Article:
turned to valuable account; the hum of the loom, the ring of the anvil and the sound of the forge resound throughout the land.
Our waste places are no longer desolate; the increased growth of agricultural products is amazing.
The cotton crop of 1888 is more than double the crop of 1860—the time at which was believed the South had reached her hey-day of prosperity.
Last year (1888) the value of the crops in the South was the largest on record, and yet this year (1889) the value of her agric1888) the value of the crops in the South was the largest on record, and yet this year (1889) the value of her agricultural products alone, it is estimated, will be increased $125,000,000. Statistics show her rapid growth in other industries to be fully as great, if not greater.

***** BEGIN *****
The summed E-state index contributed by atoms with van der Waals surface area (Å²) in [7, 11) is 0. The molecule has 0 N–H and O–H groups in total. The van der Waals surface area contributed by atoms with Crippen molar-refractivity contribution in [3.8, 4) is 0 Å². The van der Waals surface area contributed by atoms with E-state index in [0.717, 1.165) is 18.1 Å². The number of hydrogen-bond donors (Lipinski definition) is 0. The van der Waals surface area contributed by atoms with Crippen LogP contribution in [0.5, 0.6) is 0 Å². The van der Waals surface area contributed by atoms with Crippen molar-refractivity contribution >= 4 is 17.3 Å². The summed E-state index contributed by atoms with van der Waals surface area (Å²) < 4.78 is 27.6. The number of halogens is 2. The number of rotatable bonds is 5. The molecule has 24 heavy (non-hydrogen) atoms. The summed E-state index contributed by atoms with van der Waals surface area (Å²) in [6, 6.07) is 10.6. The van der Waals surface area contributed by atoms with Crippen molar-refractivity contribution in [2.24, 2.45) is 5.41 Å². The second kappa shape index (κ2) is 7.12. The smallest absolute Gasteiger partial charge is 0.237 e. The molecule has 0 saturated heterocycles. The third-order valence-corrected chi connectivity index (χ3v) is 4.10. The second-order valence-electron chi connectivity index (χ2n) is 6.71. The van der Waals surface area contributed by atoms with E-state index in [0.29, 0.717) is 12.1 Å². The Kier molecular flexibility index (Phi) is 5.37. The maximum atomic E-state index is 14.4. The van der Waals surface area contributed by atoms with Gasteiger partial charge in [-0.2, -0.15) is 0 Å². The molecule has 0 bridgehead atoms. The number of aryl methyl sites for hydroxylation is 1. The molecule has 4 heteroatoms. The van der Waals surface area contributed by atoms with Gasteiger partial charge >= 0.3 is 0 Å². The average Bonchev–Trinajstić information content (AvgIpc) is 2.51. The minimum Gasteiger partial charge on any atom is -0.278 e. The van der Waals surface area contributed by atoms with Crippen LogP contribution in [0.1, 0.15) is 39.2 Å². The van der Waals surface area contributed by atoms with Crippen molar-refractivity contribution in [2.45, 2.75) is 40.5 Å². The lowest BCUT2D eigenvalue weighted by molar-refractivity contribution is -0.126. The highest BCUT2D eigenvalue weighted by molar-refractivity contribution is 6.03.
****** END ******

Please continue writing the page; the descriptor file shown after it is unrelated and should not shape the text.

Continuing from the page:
And this is the legitimate outcome of the courage, sagacity and industry of her own people—a people born and reared under the Southern sun. For there is no new South; the blood of her patriots of the past flow in the veins of her people to-day, unmixed by any other strain.
Blessed with an unequalled climate; with fertile lands, whos